Looking at distant galaxies is looking at the past. Astronomer Karina Caputi conducts research on galaxies that are so far away that the light she now measures was emitted billions of years ago. The data she collects provide information about what the universe was like a few billion years after the Big Bang. This furthers our understanding of how the universe came into being and how it evolved.
Karina Caputi is one of the researchers who received an ERC grant.
Caputi discovered, among other things, that the oldest of the large galaxies, four times the size of our Milky Way, were formed just a billion years after the Big Bang. That is much earlier than was previously believed. She hopes to confirm her findings using the James Webb telescope, the largest telescope ever sent into space, which will be launched in 2018.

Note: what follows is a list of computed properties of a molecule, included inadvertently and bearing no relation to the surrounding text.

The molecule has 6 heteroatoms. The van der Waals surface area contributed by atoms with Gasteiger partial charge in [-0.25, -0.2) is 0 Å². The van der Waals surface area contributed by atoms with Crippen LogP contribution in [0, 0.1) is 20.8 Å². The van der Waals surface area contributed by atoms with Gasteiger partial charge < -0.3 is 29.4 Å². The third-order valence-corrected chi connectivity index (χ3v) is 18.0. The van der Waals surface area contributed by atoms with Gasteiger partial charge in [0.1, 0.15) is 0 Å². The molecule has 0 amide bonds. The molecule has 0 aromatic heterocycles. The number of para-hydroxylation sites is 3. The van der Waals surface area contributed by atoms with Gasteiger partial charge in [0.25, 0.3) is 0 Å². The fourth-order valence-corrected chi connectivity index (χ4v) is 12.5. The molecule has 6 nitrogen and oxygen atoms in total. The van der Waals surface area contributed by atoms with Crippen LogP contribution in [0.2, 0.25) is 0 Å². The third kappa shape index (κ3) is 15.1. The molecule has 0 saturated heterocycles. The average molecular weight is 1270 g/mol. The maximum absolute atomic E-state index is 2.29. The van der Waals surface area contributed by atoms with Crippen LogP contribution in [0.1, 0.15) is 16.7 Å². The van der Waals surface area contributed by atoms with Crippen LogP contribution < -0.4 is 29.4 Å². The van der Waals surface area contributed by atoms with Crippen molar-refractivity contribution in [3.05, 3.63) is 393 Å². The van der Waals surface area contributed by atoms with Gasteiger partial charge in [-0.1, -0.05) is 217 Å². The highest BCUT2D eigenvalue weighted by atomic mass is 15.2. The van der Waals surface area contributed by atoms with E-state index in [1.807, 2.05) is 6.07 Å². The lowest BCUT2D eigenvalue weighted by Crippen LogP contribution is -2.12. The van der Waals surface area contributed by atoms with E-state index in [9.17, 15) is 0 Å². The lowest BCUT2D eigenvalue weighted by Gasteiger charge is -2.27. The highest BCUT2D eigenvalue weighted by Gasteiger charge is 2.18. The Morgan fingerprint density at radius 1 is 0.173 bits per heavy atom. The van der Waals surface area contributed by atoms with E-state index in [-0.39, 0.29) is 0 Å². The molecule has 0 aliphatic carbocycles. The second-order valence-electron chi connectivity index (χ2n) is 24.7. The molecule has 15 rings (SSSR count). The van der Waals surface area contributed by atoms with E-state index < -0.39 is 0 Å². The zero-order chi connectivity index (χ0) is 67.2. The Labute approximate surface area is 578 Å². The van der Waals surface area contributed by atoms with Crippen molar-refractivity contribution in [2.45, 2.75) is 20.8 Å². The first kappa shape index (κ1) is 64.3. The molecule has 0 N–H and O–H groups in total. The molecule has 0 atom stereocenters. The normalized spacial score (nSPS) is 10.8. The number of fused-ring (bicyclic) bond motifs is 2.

Caputi's research project is partly funded by a grant provided by the European Research Council (ERC). The ERC has been awarding grants to excellent researchers since 2007, thus stimulating groundbreaking research in Europe. Over the past decade, University of Groningen researchers have been awarded over 50 ERC grants. Karina Caputi is one of the researchers who received an ERC grant. She unravels the secrets of the universe by studying distant galaxies.
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